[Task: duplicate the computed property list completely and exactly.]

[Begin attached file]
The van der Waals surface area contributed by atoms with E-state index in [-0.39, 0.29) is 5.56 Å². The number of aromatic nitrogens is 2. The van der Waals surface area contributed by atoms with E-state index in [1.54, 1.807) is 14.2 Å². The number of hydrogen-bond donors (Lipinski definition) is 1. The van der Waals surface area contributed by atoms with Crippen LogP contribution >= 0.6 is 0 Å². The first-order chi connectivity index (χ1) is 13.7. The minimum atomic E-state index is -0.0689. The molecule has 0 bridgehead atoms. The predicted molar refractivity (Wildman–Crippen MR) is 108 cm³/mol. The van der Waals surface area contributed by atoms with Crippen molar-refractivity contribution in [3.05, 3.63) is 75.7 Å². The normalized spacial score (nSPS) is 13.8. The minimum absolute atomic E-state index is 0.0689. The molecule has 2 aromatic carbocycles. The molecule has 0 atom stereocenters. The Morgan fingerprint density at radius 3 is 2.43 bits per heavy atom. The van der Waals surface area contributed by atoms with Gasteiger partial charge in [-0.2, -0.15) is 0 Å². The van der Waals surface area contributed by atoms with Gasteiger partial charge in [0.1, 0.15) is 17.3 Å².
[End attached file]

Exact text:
The van der Waals surface area contributed by atoms with E-state index in [-0.39, 0.29) is 5.56 Å². The number of aromatic nitrogens is 2. The van der Waals surface area contributed by atoms with E-state index in [1.54, 1.807) is 14.2 Å². The number of hydrogen-bond donors (Lipinski definition) is 1. The van der Waals surface area contributed by atoms with Crippen LogP contribution >= 0.6 is 0 Å². The first-order chi connectivity index (χ1) is 13.7. The minimum atomic E-state index is -0.0689. The molecule has 0 bridgehead atoms. The predicted molar refractivity (Wildman–Crippen MR) is 108 cm³/mol. The van der Waals surface area contributed by atoms with Crippen molar-refractivity contribution in [3.05, 3.63) is 75.7 Å². The normalized spacial score (nSPS) is 13.8. The minimum absolute atomic E-state index is 0.0689. The molecule has 2 aromatic carbocycles. The molecule has 0 atom stereocenters. The Morgan fingerprint density at radius 3 is 2.43 bits per heavy atom. The van der Waals surface area contributed by atoms with Gasteiger partial charge in [-0.2, -0.15) is 0 Å². The van der Waals surface area contributed by atoms with Gasteiger partial charge in [0.1, 0.15) is 17.3 Å².